The U.S. Department of Health and Human Services must improve network security controls at its eight operating divisions (OPDIVs) and fix a series of vulnerabilities discovered during an audit, according to a summary report issued earlier this month by the Office of Inspector General (OIS).
The audit, conducted back in 2016 and 2017 by a contracted third-party pentesting service, found flaws in configuration management, access control, data input controls and software patching, the OIS states in its brief report, which withholds details on the vulnerabilities.
OIS says it disclosed further specific about its findings with senior HHS management and each individual OPDIV, sharing the common root causes of the vulnerabilities, an assessment of HHS’ cybersecurity posture and recommendations for fixing the problems.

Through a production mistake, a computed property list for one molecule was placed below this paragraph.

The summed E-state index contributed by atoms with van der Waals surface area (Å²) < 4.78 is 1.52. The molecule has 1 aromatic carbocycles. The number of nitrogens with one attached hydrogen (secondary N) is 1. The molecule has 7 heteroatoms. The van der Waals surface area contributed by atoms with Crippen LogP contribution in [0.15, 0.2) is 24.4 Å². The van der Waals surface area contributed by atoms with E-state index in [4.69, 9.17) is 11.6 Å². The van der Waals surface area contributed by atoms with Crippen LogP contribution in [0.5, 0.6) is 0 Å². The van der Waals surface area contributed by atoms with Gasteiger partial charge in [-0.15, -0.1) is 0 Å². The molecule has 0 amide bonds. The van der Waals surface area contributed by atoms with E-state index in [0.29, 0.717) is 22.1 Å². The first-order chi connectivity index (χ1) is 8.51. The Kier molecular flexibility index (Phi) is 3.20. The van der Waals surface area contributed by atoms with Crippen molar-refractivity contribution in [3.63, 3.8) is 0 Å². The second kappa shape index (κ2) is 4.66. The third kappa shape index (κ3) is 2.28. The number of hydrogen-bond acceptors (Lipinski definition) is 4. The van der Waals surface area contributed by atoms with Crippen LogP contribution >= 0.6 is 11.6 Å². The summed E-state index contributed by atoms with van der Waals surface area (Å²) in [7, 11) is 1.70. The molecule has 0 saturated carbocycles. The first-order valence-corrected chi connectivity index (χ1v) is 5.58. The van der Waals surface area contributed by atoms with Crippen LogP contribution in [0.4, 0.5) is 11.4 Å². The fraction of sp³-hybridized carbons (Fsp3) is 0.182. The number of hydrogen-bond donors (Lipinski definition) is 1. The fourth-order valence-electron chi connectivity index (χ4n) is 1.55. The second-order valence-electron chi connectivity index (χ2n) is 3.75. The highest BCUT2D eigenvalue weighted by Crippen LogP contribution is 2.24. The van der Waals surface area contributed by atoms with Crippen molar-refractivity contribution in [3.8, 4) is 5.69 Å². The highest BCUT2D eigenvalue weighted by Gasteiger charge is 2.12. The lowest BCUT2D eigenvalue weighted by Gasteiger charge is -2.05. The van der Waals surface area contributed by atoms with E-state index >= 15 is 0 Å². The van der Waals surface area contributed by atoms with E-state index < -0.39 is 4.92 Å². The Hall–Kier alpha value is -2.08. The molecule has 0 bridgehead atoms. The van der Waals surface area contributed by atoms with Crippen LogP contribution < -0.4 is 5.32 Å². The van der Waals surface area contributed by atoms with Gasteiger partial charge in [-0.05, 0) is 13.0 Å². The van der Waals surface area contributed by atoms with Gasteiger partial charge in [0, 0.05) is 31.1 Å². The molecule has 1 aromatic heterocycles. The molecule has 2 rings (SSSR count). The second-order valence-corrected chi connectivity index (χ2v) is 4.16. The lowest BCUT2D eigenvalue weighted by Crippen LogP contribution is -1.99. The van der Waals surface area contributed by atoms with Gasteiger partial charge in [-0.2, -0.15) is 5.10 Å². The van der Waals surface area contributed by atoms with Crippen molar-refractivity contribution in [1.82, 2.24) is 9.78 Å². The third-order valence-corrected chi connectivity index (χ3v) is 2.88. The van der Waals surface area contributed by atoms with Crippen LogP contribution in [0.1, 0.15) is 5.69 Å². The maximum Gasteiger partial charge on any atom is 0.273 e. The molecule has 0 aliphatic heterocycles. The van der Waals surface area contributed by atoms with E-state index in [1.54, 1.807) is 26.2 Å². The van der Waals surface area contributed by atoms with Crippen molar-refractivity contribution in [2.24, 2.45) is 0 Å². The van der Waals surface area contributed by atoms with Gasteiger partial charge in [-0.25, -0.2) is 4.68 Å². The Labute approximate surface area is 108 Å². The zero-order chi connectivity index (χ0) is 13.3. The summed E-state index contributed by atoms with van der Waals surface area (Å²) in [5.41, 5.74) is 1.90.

“Based on the findings of this audit, we have initiated a new series of audits looking for indicators of compromise on HHS and OPDIV systems to determine whether an active threat exists on HHS networks or whether there has been a past breach by threat actors,” the report states.
OIS says that HHS management agreed with the recommendations and the OPDIVs introduced measures to update their vulnerabilities.